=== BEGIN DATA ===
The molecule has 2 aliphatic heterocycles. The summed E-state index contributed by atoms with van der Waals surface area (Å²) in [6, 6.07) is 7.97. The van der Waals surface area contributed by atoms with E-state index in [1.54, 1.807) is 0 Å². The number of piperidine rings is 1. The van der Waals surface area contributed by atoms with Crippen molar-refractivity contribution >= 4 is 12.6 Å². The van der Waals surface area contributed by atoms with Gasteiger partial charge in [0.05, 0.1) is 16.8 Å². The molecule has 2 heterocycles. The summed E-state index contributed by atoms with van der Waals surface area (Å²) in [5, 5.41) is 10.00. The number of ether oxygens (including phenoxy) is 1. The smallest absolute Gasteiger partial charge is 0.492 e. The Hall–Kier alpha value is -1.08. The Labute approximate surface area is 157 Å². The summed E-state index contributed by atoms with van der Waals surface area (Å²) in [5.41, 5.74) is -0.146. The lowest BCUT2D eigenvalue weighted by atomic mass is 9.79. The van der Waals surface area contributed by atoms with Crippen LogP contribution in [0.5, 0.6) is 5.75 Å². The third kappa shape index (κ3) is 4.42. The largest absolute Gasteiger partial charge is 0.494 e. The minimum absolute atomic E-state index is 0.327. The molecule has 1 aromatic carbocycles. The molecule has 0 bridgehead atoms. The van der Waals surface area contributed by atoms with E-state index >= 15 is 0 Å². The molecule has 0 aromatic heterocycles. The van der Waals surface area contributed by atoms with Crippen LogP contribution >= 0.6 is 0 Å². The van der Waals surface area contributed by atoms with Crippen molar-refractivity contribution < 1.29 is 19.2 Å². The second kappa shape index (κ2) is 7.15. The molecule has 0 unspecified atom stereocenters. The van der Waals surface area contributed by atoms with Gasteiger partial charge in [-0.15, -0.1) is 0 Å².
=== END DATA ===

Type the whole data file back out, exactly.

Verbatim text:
The molecule has 2 aliphatic heterocycles. The summed E-state index contributed by atoms with van der Waals surface area (Å²) in [6, 6.07) is 7.97. The van der Waals surface area contributed by atoms with E-state index in [1.54, 1.807) is 0 Å². The number of piperidine rings is 1. The van der Waals surface area contributed by atoms with Crippen molar-refractivity contribution >= 4 is 12.6 Å². The van der Waals surface area contributed by atoms with Gasteiger partial charge in [0.05, 0.1) is 16.8 Å². The molecule has 2 heterocycles. The summed E-state index contributed by atoms with van der Waals surface area (Å²) in [5, 5.41) is 10.00. The number of ether oxygens (including phenoxy) is 1. The smallest absolute Gasteiger partial charge is 0.492 e. The Hall–Kier alpha value is -1.08. The Labute approximate surface area is 157 Å². The summed E-state index contributed by atoms with van der Waals surface area (Å²) in [5.41, 5.74) is -0.146. The lowest BCUT2D eigenvalue weighted by atomic mass is 9.79. The van der Waals surface area contributed by atoms with Crippen LogP contribution in [0.5, 0.6) is 5.75 Å². The third kappa shape index (κ3) is 4.42. The largest absolute Gasteiger partial charge is 0.494 e. The minimum absolute atomic E-state index is 0.327. The molecule has 1 aromatic carbocycles. The molecule has 0 bridgehead atoms. The van der Waals surface area contributed by atoms with E-state index >= 15 is 0 Å². The molecule has 0 aromatic heterocycles. The van der Waals surface area contributed by atoms with Crippen LogP contribution >= 0.6 is 0 Å². The van der Waals surface area contributed by atoms with Crippen molar-refractivity contribution < 1.29 is 19.2 Å². The second kappa shape index (κ2) is 7.15. The molecule has 0 unspecified atom stereocenters. The van der Waals surface area contributed by atoms with Gasteiger partial charge in [-0.15, -0.1) is 0 Å².